Eni Advances with Livorno Bio-Refinery Conversion, Aiming for Carbon Neutrality by 2050
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Eni confirmed its decision to build Italy’s third bio-refinery in Livorno. The project, first announced in October 2022 and followed by an application for Environmental Impact Assessment (EIA) in November 2022, is awaiting official authorisations and includes the construction of three new facilities for the production of hydrogenated biofuels: a biogenic feedstock pre-treatment unit; a 500,000 tonnes/year Ecofining™ plant; and a facility to produce hydrogen from methane gas.
The conversion of the Livorno industrial site, following other successful conversions in Porto Marghera (2014) and Gela (2019), confirms Eni’s decarbonization strategy, which aims to achieve carbon neutrality by 2050 and increase bio-refining capacity from the current 1.65 million tonnes/year to over 5 million tonnes/year by 2030.
In line with the strategic decision to convert the Livorno refinery, future-proofing the site in terms of production and employment, Eni has stopped importing crude oil and initiated the shutdown of the lubricants production lines and Topping plant. Fuel distribution in the area will be guaranteed through the import of finished and semi-finished products.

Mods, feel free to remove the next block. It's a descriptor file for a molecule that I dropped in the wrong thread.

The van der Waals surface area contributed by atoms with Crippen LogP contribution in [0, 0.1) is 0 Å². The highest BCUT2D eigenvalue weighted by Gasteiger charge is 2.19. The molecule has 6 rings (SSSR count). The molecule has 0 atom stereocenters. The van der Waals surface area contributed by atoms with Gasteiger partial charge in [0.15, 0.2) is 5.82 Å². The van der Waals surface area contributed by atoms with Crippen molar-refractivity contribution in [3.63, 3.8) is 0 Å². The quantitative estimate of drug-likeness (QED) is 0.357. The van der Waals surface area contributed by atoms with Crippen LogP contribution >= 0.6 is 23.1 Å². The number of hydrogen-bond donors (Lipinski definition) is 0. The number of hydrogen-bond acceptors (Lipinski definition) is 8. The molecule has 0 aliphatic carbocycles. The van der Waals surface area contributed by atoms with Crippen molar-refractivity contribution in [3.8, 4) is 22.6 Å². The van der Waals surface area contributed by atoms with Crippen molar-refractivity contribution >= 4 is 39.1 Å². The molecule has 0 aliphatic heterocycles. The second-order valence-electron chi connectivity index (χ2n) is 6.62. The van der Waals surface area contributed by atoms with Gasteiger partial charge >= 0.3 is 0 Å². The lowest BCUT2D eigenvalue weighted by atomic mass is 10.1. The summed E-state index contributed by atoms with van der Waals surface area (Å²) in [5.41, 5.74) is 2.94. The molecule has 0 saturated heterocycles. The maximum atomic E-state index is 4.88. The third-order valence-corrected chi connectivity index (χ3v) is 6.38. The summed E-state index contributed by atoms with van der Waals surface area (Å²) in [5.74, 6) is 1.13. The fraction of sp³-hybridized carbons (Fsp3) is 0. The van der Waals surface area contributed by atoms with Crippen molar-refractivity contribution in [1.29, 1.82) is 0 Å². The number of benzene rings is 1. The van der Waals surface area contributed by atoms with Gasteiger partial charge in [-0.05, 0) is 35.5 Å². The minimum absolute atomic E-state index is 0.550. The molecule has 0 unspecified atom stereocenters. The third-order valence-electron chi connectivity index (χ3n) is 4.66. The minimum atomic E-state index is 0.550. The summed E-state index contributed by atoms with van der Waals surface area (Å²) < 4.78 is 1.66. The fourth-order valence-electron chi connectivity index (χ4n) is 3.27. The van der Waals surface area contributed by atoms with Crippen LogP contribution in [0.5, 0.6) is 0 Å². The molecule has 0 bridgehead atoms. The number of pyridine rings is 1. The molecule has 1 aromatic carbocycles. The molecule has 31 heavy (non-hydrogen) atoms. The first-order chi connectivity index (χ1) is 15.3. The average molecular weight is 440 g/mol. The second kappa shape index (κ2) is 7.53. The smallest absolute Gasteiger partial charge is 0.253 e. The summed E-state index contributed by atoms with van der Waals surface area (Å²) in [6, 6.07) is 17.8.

Preparatory work for the construction of the three new bio-refining plants is underway, with construction to commence following regulatory approval. Completion and commissioning are expected by 2026.
The plants will process various biogenic feedstocks, mainly vegetable waste and residue, to produce HVO diesel, HVO naphtha and bio-LPG. Eni, through Enilive, is the second-largest producer of hydrogenated biofuels (HVO) in Europe and the third-largest in the world.
Eni’s growth strategy is driven by the increasing demand in Europe and Italy for biofuels in the mobility sector, both to meet the emission reduction targets set out in the recently approved RED III (Renewable Energy Directive) and to comply with Italian legislation requiring the introduction of pure biofuels. Forecasts predict a 65% increase in demand for hydrogenated biofuels globally between 2024 and 2028.